Johl Chato has released a five-song Christmas album titled Dreaming of a Green Christmas that features cannabis-themed parody songs of classic Christmas tunes. (Jensen Edwards/Grand Forks Gazette)

Grand Forks artist plays pot riff on classic Christmas carols

‘Rudolph the Red-Eyed Reindeer,’ ‘Let it Grow’ and ‘Green Christmas’ are on Johl Chato’s holiday album

You know Dasher and Dancer and Prancer and Vixen, but do you know Chronic and Que-P and Doobie and Blitzy? Or perhaps even the most notorious of them all, Rudolph the red-eyed reindeer?

Grand Forks musician Johl Chato, known to friends as Jam, is hoping to introduce the alternative team of reindeer and his pot-based parody songs to new audiences this holiday season by releasing his holiday album, Dreaming of a Green Christmas.

Chato, who produces songs through the name Blaze of Grass, said that he’d been kicking around the idea for a Christmas parody album for more than a decade before he enlisted the help of a jazz singer from Victoria (who goes by the name High Grade on Chato’s project), a drummer from Vancouver and local music producer Sacha Pétulli to reimagine the classic sounds of malls and coffee shops at Christmas time.

“I’m hungry for a little bit of change and a little bit of evolution with our Christmas carols,” Chato said. “Like, who’s ready for breath fresh air here?”

“Rudolph the Red-Eyed Reindeer,” “Let it Grow,” Little Trimmer Boy,” “Sativa is Coming Around” and “Green Christmas” (based off the classic “White Christmas” and not Elvis Presley’s “Blue Christmas,” to be clear) round out a jazzy album that, were it not for its lyrical content, could well be played alongside Michael Bublé at a mall.

Oddly enough, that’s how the idea first came to Chato.

Listening to radio playing at the store, he said, “It just happens off the cuff,” and the words begin to replace themselves. Though, Chato said, he tries to “match the spirit of the original” with every parody.

“’Rudolph the Red-Eyed Reindeer’, it sort of just fell into place,” Chato said. While his version keeps the melody and general premise, the reggae infusion at the first chorus sets Chato’s song apart from the Christmas canon.

Painting the character through a hashy haze, Chato said, is his version of the chants that carollers mimicked as children – the “like Monopoly!” line-ender in original version of the song he parodied, or even like the “Jingle bells, Batman smells,” version of the holiday classic.

The other four songs on his debut Christmas album released online, though sung with a wry smile, came from a more serious place.

“I decided that I needed to do an album to really substantiate my platform that I’m not a one hit wonder like, I really am a cannabis parody man.”

So, he thought through other Christmas songs and compared them to cannabis-based stories, language and humour and weeded out the ones that just wouldn’t fit the bill.

“When it comes down to it,” Chato explained, “you only have so many synonyms and adjectives for cannabis.” Some expressions just didn’t fit. Nevertheless, the lyricist said, “Sometimes I’ll give up on them, but sometimes I’ll just build and chip and chip and then it just comes out.”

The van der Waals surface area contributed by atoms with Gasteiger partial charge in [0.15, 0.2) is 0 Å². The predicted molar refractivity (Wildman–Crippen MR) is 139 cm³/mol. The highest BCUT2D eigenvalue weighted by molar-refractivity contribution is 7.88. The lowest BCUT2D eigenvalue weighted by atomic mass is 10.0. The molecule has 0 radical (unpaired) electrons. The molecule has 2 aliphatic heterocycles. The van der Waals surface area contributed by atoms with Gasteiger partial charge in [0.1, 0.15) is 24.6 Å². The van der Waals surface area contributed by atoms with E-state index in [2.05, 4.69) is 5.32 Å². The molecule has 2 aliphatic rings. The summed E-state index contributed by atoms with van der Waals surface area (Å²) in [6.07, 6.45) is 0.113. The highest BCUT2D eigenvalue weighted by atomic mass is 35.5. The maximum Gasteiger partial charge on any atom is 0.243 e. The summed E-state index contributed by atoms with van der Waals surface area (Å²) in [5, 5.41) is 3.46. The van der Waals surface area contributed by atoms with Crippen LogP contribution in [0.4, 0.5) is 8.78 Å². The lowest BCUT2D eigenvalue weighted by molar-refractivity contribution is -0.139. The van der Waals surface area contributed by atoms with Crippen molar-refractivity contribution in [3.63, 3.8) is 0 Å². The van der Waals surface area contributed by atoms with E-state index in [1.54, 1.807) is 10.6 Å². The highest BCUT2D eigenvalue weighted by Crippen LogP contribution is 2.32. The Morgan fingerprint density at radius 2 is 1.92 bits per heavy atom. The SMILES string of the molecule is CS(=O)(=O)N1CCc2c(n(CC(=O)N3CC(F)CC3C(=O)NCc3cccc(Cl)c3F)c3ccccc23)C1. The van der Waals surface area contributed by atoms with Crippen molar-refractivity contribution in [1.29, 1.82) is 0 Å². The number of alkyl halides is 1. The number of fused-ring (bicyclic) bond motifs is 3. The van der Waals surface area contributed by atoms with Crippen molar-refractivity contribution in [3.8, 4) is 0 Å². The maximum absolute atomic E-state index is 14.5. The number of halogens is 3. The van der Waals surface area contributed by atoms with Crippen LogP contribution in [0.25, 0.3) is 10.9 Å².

Chato’s repertoire expands beyond December songs too – he’s also got a parody of The Who’s “Behind Blue Eyes” (“Behind Green Highs”) and the theme song to the 1970s sitcom Happy Days (“Hashy Daze”).

For the “Weed Al” of Grand Forks, cannabis-related riffs on old classics is part of legalization and a second coming of social acceptance for pot, which was criminalized in Canada in 1923.

“I’m hoping that [cannabis] will sort of be an industry that will grow – no pun intended – to have these spin-off industries too,” Chato said.


@jensenedw
Jensen.edwards@grandforksgazette.ca

Like us on Facebook and follow us on Twitter.

Get local stories you won't find anywhere else right to your inbox.
Sign up here

Just Posted

Body discovered floating in water near Lasqueti Island

JRCC reports fishing vessel personnel made the find on Saturday, Sept. 19

PQBeat: Do you remember your first television set?

Sharing memories of TV shows past and present

COVID-19: New air carrier sought for Qualicum Beach Airport

Island Express Air ends operation due to pandemic

Quirky Canadian comedy ‘Schitt’s Creek’ takes Emmys by storm with comedy sweep

Toronto-raised Daniel Levy and Ottawa-born Annie Murphy both got supporting actor nods

Join Black Press Media and Do Some Good

Pay it Forward program supports local businesses in their community giving

B.C.’s Chase Claypool catches first NFL touchdown pass

Abbotsford grad establishes new record for longest scrimmage TD by a Canadian

B.C. has highest number of active COVID-19 cases per capita, federal data shows

B.C. currently has 1,803 active cases after weeks of COVID-19 spikes in the province

181 days gone: Family continues to look for man last seen in RCMP custody 6 months ago

Brandon Sakebow’s last known location was leaving Mission RCMP cell, police say; family has doubts

B.C. unveils new cannabis sales programs to help small, Indigenous growers

Government did not say how it will define small producers, but says nurseries will be included in the policy

B.C. transportation minister will not seek re-election

Claire Trevena has held the position since 2017

Young B.C. cancer survivor rides 105-km with Terry Fox’s brother

Jacob Bredenhof and Darrell Fox’s cycling trek raises almost $90,000 for cancer research

Most Read